Women, Peace and Security

Greater par­ti­cip­a­tion and se­cur­ity for wo­men, girls and so­ci­ety as a whole

Armed conflicts, forcible displacement and flight from crises have gender-specific impacts and affect all genders in different ways. For example, sexualised and gender-specific violence is predominantly perpetrated against women and girls, but also affect LGBTIQ* people as well as men and boys.

Wo­men as po­ten­tial change agents for sus­tain­able peace:


Par­ti­cip­a­tion of wo­men in peace pro­cesses

  • with women's participation
  • without women's participation

If women are actively involved in peace negotiations, the chances are increased by 20% that a peace agreement will last for at least two years. It is also more likely that agreements will be implemented. x

Violence perpetrated against people because of their gender has its basis in the unequal power relations between the sexes as well as in social norms and gender stereotyping.

  • However, women participating equally as change agents contribute positively to creating sustainable peace.
  • The likelihood also increases that agreements reached will be implemented in a long-term and sustainable way.

De­mands of the global agenda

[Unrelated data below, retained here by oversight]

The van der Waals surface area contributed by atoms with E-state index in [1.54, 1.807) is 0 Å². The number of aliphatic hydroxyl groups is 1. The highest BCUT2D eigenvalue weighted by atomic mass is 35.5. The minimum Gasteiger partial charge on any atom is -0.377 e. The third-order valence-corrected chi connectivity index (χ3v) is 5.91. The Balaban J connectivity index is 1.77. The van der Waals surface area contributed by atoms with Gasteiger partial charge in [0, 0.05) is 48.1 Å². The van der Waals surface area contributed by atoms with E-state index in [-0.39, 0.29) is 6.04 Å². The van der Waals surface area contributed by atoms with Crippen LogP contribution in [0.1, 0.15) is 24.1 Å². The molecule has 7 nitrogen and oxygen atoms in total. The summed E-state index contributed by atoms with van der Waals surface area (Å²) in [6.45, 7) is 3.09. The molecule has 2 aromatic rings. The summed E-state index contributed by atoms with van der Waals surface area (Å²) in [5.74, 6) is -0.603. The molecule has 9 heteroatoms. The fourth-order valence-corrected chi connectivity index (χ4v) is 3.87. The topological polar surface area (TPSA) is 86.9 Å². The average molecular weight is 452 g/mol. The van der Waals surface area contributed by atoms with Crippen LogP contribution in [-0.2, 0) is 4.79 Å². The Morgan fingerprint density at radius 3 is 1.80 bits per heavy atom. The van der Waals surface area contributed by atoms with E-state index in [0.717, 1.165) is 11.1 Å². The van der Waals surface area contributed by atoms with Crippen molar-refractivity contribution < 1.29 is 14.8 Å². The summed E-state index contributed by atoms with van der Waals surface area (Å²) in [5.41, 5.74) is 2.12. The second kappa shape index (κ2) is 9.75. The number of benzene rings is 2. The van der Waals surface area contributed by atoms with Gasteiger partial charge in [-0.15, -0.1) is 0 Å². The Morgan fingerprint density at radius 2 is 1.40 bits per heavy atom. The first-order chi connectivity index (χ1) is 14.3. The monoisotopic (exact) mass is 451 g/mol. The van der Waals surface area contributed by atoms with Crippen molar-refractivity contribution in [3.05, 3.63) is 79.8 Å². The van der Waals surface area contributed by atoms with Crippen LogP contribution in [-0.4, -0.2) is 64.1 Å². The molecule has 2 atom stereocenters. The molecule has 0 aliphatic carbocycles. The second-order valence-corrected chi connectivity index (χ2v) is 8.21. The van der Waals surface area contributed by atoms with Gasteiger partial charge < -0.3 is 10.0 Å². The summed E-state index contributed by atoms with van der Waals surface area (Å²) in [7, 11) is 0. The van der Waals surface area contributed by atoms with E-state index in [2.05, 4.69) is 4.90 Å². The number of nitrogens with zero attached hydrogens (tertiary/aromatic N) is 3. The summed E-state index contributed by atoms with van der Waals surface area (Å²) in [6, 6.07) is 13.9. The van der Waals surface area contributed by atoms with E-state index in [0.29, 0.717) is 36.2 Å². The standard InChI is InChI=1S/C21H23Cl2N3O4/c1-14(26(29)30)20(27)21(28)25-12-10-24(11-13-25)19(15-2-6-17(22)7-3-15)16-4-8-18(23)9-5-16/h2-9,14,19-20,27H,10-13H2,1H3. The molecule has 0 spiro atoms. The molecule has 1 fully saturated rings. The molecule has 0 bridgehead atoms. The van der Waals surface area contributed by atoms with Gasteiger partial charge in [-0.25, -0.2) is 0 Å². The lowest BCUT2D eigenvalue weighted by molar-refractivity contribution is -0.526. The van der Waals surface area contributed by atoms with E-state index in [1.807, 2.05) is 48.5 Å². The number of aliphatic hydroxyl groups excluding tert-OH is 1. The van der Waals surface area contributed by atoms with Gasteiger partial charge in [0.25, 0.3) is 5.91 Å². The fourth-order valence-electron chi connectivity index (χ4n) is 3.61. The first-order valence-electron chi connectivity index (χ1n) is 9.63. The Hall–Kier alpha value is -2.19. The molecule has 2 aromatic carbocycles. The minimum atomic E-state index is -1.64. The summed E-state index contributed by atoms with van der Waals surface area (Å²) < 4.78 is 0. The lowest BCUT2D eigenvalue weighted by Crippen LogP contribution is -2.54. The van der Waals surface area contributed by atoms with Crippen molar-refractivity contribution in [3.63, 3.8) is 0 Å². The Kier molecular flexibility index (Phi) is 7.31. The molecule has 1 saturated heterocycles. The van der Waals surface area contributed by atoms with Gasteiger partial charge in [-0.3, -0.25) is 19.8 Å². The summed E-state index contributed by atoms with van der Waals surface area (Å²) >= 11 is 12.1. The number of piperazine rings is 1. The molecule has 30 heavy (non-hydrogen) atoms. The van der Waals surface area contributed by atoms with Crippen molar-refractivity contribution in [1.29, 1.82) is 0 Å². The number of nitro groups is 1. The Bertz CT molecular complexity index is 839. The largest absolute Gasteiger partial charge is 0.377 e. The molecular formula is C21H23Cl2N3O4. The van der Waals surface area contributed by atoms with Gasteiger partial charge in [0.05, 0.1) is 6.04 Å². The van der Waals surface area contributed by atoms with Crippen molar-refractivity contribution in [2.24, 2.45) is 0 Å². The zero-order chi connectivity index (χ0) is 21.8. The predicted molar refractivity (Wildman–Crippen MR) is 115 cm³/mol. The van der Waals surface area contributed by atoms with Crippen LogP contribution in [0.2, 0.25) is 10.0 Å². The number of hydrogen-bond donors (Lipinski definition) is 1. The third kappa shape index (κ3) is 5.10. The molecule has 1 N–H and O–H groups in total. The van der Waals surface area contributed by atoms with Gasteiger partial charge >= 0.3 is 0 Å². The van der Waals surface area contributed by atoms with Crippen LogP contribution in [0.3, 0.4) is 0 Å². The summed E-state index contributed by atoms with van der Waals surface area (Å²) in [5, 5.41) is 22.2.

The global agenda "Women, Peace and Security" was launched with the adoption of UN Security Council Resolution 1325 in 2000 and now includes nine further follow-up resolutions.x

In addition to protection against gender-specific and sexualised violence in (post-)conflict situations, displacement and fragile contexts, the resolution calls for gender-responsive and transformative crisis prevention, conflict management and peace-building. Peace processes should therefore be inclusive and involve women and girls on an equal footing. 

It is important to note that "women" are not a homogenous, uniform group. Their roles, life realities and interests vary widely. As political actors, they are involved in armed conflicts in many different ways. The concept of intersectionalitymultiple discrimination, e.g. on the basis of sexual orientation or membership of ethnic or religious minorities – also supports the need for a more appropriate approach to a complex reality.

Gender-spe­cific reg­u­la­tions in agree­ments

Gender-spe­cific reg­u­la­tions in agree­ments

In 2018, only 7.7 per cent of 52 agreements contained gender-specific provisions, compared to 39 per cent in 2015. The figures show that the vast majority of the agreements do not explicitly consider gender equality or women's rights. x


  1. Source: UN Women (2015) A Global Study on the Implementation of United Nations Security Council Resolution 1325 (opens in a new window)
  2. Source: Resolution 1325 (opens in a new window)
  3. Source: UN Security Council (2019): Report of the Secretary-General on women peace and security (S/2019/800) (opens in a new window), Para. 15. Zurück zum Inhalt